You are invited to LEJoG Day 12… bring the Europop
Day 12 pre-amble
You know, when I set out on this walk and later decided to blog about it, I never imagined that Urban Cookie Collective would play any role at all. Yet here I am casually invoking their enormous 1993 hit, which – being as I was much more of an indie than a Eurodance kind of guy – reminds me of nothing other than working behind the bar at Student Union club nights. I got into some Eurodance at the time and some retrospectively, but I’ve never had this one on an iPod. Us indie types did like dancing to other stuff in the 90s though. One of those links could be an alternate title for Day 8…
The quay in this case is the start, at Hartland Quay.
The ‘secret’ is the end of the walk, at Clovelly. In that the charms of the privately-owned village shall remain a secret to me, for I arrived at the Visitor Centre and instinctively recoiled at the idea of paying to spend time there. Dave’s review just confirmed it for me.
And the point? Hartland Point, the north-western tip of Devon, which was passed after just over an hour’s walking.
LEJoG Day 12 (Thursday 5 April 2018)
Hartland Quay to Clovelly (10½ miles)
Cumulative: 154½ miles
Facts: Time on walk: 3 hours 55 minutes. Average speed: 2.68 mph. Weather: Warmest and brightest day of the week – less cloud and no rain. Still – but of course – muddy underfoot in places.
Practicalities: First things first: booked dinner for 8pm and reserved the giant ribs. No way was I leaving The Deck without trying them once. Drove from Bude to Hartland Quay (40 minutes); parked in the upper car park, which is at the top of a steep climb out of Hartland Quay and on the road to Hartland.
Start: Hartland Quay Hotel, 11:15am. End: Clovelly Visitor Centre, 3:40pm.
Well, there’s no doubting one thing – not only is this walk 3 hours shorter than Day 11, it’s a damn sight easier. In fact it’s probably the easiest since Day 7.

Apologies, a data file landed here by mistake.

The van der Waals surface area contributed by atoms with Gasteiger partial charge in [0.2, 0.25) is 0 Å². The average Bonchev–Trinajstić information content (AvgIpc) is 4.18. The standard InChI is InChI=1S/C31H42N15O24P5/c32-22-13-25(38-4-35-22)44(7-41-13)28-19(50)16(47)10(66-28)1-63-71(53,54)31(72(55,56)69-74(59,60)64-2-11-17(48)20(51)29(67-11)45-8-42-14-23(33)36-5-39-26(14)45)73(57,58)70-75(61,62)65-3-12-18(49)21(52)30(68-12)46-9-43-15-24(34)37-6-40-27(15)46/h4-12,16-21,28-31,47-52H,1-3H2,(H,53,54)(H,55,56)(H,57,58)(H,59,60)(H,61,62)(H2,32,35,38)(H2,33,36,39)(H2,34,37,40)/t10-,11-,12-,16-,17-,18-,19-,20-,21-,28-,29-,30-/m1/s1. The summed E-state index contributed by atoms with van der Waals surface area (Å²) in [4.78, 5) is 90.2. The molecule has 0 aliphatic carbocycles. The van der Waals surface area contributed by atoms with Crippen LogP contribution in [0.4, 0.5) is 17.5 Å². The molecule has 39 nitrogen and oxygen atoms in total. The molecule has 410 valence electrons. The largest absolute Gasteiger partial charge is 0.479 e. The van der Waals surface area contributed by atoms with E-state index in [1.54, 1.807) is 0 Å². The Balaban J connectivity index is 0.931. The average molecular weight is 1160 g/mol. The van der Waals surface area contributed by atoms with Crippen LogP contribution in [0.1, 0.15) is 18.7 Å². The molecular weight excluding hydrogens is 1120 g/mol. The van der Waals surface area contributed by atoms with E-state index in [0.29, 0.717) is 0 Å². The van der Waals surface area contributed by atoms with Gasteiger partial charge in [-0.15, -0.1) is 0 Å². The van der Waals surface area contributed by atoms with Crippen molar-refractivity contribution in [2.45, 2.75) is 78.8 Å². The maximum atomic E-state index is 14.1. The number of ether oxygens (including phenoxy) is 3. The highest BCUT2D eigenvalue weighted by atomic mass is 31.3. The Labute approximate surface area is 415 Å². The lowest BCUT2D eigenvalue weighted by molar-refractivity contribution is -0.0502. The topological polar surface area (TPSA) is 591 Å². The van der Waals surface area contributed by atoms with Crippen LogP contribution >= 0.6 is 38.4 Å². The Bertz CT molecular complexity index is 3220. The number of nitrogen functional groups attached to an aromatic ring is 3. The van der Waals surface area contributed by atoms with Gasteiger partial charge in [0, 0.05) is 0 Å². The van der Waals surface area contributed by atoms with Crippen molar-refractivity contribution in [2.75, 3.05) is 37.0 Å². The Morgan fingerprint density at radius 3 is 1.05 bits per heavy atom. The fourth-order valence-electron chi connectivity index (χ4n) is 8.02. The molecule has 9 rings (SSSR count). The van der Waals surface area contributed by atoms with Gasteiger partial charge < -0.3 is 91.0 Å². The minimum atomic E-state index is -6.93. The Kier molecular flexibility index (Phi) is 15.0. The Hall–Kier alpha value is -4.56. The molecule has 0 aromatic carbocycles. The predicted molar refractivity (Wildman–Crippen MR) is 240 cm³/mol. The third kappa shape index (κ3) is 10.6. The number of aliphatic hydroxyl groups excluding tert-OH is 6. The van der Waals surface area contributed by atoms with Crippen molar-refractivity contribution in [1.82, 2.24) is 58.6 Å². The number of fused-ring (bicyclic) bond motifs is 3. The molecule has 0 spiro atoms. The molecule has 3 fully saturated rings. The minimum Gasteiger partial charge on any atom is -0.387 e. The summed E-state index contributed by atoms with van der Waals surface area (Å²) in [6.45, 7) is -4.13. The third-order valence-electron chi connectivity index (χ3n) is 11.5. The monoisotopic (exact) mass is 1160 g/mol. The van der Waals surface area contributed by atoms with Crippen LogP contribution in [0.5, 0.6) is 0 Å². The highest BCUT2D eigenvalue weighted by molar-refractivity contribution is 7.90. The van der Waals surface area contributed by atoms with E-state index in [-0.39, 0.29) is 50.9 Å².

The first 3 miles, to Hartland Point, is one of the most thoroughly enjoyable sections of the SWCP. It’s challenging in places, but not relentless like Day 11 and the first part of Day 10. The views are as glorious as ever. Lundy Island starts to come into view and excitement begins to mount about reaching the tip of Devon. You sense the remoteness again, although those first three miles were probably the busiest of the week on the path, especially as Hartland Point approached. The improved weather doubtless played its part. There’s a pleasing mix of cliff tops, beaches, green hills and fields. The fields are predominant in the last half mile before the Point. The Hartland Peninsula itself is an ideal spot for lunch, and there’s an excellent little café to encourage you further.
Hartland Point, viewed from the eastern side
Now you head east, past the heliport and the distinctively-shaped radar station:
Toadstool-shaped radar station near Hartland Point
Soon afterwards, border fences and trees separate you from the cliffs overlooking Shipload Bay. Proceeding through fields and farmland for several miles, on mainly level ground, you may start to miss the wilder terrain that has become so familiar over the last few days. Also, this is where all the muddy patches were to be found last year. We’re not talking Spekes Mill or anything like it though.